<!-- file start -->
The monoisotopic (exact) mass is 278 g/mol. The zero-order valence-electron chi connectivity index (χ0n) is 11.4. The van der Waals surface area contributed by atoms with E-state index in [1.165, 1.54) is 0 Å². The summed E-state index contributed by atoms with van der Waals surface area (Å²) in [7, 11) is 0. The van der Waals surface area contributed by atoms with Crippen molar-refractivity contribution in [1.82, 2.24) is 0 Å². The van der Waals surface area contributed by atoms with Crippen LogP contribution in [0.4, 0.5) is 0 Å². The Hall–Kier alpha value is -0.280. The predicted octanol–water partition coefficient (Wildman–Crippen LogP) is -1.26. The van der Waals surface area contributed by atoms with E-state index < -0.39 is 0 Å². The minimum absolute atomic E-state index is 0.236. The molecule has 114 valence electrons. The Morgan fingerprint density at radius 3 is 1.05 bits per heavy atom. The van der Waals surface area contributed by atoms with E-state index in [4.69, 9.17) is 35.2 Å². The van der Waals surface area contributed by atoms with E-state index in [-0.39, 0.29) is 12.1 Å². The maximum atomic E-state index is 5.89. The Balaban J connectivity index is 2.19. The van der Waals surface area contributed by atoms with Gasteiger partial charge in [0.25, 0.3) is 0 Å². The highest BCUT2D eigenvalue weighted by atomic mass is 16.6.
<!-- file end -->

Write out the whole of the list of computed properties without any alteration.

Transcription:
The monoisotopic (exact) mass is 278 g/mol. The zero-order valence-electron chi connectivity index (χ0n) is 11.4. The van der Waals surface area contributed by atoms with E-state index in [1.165, 1.54) is 0 Å². The summed E-state index contributed by atoms with van der Waals surface area (Å²) in [7, 11) is 0. The van der Waals surface area contributed by atoms with Crippen molar-refractivity contribution in [1.82, 2.24) is 0 Å². The van der Waals surface area contributed by atoms with Crippen LogP contribution in [0.4, 0.5) is 0 Å². The Hall–Kier alpha value is -0.280. The predicted octanol–water partition coefficient (Wildman–Crippen LogP) is -1.26. The van der Waals surface area contributed by atoms with E-state index < -0.39 is 0 Å². The minimum absolute atomic E-state index is 0.236. The molecule has 114 valence electrons. The Morgan fingerprint density at radius 3 is 1.05 bits per heavy atom. The van der Waals surface area contributed by atoms with E-state index in [4.69, 9.17) is 35.2 Å². The van der Waals surface area contributed by atoms with E-state index in [-0.39, 0.29) is 12.1 Å². The maximum atomic E-state index is 5.89. The Balaban J connectivity index is 2.19. The van der Waals surface area contributed by atoms with Gasteiger partial charge in [0.25, 0.3) is 0 Å². The highest BCUT2D eigenvalue weighted by atomic mass is 16.6.